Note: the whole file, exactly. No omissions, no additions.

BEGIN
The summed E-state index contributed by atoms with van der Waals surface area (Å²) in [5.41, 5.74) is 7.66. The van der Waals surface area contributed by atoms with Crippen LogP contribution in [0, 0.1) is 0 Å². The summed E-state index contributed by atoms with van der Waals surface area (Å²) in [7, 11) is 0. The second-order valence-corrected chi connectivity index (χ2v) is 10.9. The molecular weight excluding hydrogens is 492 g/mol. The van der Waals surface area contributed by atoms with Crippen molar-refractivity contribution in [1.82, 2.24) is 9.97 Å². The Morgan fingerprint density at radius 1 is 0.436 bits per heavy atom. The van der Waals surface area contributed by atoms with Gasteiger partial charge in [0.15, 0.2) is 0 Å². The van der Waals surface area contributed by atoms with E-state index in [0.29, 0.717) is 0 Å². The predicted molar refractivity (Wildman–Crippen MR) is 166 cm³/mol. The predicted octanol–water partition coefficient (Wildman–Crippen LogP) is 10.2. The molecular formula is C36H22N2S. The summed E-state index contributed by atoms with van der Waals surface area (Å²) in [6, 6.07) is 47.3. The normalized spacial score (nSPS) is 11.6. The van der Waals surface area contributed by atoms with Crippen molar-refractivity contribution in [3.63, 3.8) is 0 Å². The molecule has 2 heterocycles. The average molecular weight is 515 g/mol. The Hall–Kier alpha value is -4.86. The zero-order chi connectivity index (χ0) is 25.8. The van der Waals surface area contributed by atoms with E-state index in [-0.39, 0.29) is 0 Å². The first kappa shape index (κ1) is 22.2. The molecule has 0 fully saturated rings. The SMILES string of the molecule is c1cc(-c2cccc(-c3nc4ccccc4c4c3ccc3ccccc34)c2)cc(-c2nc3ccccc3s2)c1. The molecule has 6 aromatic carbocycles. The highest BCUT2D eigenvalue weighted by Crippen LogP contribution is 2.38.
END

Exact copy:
The summed E-state index contributed by atoms with van der Waals surface area (Å²) in [5.41, 5.74) is 7.66. The van der Waals surface area contributed by atoms with Crippen LogP contribution in [0, 0.1) is 0 Å². The summed E-state index contributed by atoms with van der Waals surface area (Å²) in [7, 11) is 0. The second-order valence-corrected chi connectivity index (χ2v) is 10.9. The molecular weight excluding hydrogens is 492 g/mol. The van der Waals surface area contributed by atoms with Crippen molar-refractivity contribution in [1.82, 2.24) is 9.97 Å². The Morgan fingerprint density at radius 1 is 0.436 bits per heavy atom. The van der Waals surface area contributed by atoms with Gasteiger partial charge in [0.15, 0.2) is 0 Å². The van der Waals surface area contributed by atoms with E-state index in [0.29, 0.717) is 0 Å². The predicted molar refractivity (Wildman–Crippen MR) is 166 cm³/mol. The predicted octanol–water partition coefficient (Wildman–Crippen LogP) is 10.2. The molecular formula is C36H22N2S. The summed E-state index contributed by atoms with van der Waals surface area (Å²) in [6, 6.07) is 47.3. The normalized spacial score (nSPS) is 11.6. The van der Waals surface area contributed by atoms with Crippen molar-refractivity contribution in [3.63, 3.8) is 0 Å². The molecule has 2 heterocycles. The average molecular weight is 515 g/mol. The Hall–Kier alpha value is -4.86. The zero-order chi connectivity index (χ0) is 25.8. The van der Waals surface area contributed by atoms with E-state index in [-0.39, 0.29) is 0 Å². The first kappa shape index (κ1) is 22.2. The molecule has 0 fully saturated rings. The SMILES string of the molecule is c1cc(-c2cccc(-c3nc4ccccc4c4c3ccc3ccccc34)c2)cc(-c2nc3ccccc3s2)c1. The molecule has 6 aromatic carbocycles. The highest BCUT2D eigenvalue weighted by Crippen LogP contribution is 2.38.